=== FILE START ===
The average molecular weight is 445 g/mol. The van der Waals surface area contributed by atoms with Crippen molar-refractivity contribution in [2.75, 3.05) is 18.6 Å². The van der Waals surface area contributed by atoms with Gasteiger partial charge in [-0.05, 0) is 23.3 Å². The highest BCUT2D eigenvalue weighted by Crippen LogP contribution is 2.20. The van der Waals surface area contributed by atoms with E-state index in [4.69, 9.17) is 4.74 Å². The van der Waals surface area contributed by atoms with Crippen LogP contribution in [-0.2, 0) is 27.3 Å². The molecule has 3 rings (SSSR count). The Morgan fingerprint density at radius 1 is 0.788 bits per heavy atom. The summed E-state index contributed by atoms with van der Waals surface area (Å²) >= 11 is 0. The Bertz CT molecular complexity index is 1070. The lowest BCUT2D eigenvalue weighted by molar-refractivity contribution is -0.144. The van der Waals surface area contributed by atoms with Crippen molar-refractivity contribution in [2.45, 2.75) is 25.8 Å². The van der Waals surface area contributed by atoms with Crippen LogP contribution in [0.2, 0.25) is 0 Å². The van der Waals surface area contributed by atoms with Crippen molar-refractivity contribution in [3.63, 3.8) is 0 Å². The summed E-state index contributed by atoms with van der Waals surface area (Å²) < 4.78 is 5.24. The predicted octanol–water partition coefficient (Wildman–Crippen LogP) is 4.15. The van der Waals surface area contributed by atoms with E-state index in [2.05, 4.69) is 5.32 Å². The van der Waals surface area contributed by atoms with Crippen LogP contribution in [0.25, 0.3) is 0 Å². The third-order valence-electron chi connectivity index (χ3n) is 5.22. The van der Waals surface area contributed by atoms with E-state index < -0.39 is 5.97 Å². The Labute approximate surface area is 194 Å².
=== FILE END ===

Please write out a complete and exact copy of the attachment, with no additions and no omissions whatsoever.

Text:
The average molecular weight is 445 g/mol. The van der Waals surface area contributed by atoms with Crippen molar-refractivity contribution in [2.75, 3.05) is 18.6 Å². The van der Waals surface area contributed by atoms with Gasteiger partial charge in [-0.05, 0) is 23.3 Å². The highest BCUT2D eigenvalue weighted by Crippen LogP contribution is 2.20. The van der Waals surface area contributed by atoms with E-state index in [4.69, 9.17) is 4.74 Å². The van der Waals surface area contributed by atoms with Crippen LogP contribution in [-0.2, 0) is 27.3 Å². The molecule has 3 rings (SSSR count). The Morgan fingerprint density at radius 1 is 0.788 bits per heavy atom. The summed E-state index contributed by atoms with van der Waals surface area (Å²) >= 11 is 0. The Bertz CT molecular complexity index is 1070. The lowest BCUT2D eigenvalue weighted by molar-refractivity contribution is -0.144. The van der Waals surface area contributed by atoms with Crippen molar-refractivity contribution in [2.45, 2.75) is 25.8 Å². The van der Waals surface area contributed by atoms with Crippen LogP contribution in [0.2, 0.25) is 0 Å². The van der Waals surface area contributed by atoms with Crippen molar-refractivity contribution in [3.63, 3.8) is 0 Å². The summed E-state index contributed by atoms with van der Waals surface area (Å²) < 4.78 is 5.24. The predicted octanol–water partition coefficient (Wildman–Crippen LogP) is 4.15. The van der Waals surface area contributed by atoms with E-state index in [2.05, 4.69) is 5.32 Å². The van der Waals surface area contributed by atoms with Crippen LogP contribution in [0.25, 0.3) is 0 Å². The third-order valence-electron chi connectivity index (χ3n) is 5.22. The van der Waals surface area contributed by atoms with E-state index < -0.39 is 5.97 Å². The Labute approximate surface area is 194 Å².